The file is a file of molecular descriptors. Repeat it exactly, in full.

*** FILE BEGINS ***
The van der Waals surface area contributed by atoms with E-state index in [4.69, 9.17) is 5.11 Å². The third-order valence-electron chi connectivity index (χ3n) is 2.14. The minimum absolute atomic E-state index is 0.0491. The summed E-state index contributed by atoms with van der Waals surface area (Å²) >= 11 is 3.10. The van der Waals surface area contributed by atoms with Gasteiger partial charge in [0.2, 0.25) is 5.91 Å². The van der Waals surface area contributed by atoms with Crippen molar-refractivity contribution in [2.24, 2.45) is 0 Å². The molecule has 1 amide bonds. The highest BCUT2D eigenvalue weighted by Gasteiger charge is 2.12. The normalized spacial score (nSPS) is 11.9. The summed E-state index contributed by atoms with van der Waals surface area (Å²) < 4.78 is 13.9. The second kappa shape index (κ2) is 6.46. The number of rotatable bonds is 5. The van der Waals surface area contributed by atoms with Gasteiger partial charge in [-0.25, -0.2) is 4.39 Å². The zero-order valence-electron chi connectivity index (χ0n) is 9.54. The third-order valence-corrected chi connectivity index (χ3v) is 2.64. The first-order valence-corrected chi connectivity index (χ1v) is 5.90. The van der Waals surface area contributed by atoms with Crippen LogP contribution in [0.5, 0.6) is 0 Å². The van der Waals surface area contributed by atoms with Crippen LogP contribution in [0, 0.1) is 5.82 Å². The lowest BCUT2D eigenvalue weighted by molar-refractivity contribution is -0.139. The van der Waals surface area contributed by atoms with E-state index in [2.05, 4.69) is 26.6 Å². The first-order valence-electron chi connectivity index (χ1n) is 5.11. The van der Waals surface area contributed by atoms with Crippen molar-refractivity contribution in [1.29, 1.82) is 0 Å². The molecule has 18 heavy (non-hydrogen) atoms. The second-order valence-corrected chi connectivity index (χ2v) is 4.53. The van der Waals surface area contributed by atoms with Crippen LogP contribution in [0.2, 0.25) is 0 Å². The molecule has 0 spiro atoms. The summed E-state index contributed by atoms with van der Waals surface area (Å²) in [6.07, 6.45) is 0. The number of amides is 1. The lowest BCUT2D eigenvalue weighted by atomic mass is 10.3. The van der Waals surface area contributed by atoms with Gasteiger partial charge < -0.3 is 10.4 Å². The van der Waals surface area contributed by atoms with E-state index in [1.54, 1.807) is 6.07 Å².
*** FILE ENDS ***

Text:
The van der Waals surface area contributed by atoms with E-state index in [4.69, 9.17) is 5.11 Å². The third-order valence-electron chi connectivity index (χ3n) is 2.14. The minimum absolute atomic E-state index is 0.0491. The summed E-state index contributed by atoms with van der Waals surface area (Å²) >= 11 is 3.10. The van der Waals surface area contributed by atoms with Gasteiger partial charge in [0.2, 0.25) is 5.91 Å². The van der Waals surface area contributed by atoms with Crippen molar-refractivity contribution in [2.24, 2.45) is 0 Å². The molecule has 1 amide bonds. The highest BCUT2D eigenvalue weighted by Gasteiger charge is 2.12. The normalized spacial score (nSPS) is 11.9. The summed E-state index contributed by atoms with van der Waals surface area (Å²) < 4.78 is 13.9. The second kappa shape index (κ2) is 6.46. The number of rotatable bonds is 5. The van der Waals surface area contributed by atoms with Gasteiger partial charge in [-0.25, -0.2) is 4.39 Å². The zero-order valence-electron chi connectivity index (χ0n) is 9.54. The third-order valence-corrected chi connectivity index (χ3v) is 2.64. The first-order valence-corrected chi connectivity index (χ1v) is 5.90. The van der Waals surface area contributed by atoms with Crippen LogP contribution in [0.5, 0.6) is 0 Å². The van der Waals surface area contributed by atoms with Crippen LogP contribution in [0, 0.1) is 5.82 Å². The lowest BCUT2D eigenvalue weighted by molar-refractivity contribution is -0.139. The van der Waals surface area contributed by atoms with E-state index in [2.05, 4.69) is 26.6 Å². The first-order valence-electron chi connectivity index (χ1n) is 5.11. The van der Waals surface area contributed by atoms with Crippen molar-refractivity contribution in [1.29, 1.82) is 0 Å². The molecule has 18 heavy (non-hydrogen) atoms. The second-order valence-corrected chi connectivity index (χ2v) is 4.53. The van der Waals surface area contributed by atoms with Crippen LogP contribution in [0.2, 0.25) is 0 Å². The molecule has 0 spiro atoms. The summed E-state index contributed by atoms with van der Waals surface area (Å²) in [6.07, 6.45) is 0. The number of amides is 1. The lowest BCUT2D eigenvalue weighted by atomic mass is 10.3. The van der Waals surface area contributed by atoms with Gasteiger partial charge < -0.3 is 10.4 Å². The van der Waals surface area contributed by atoms with E-state index in [1.54, 1.807) is 6.07 Å².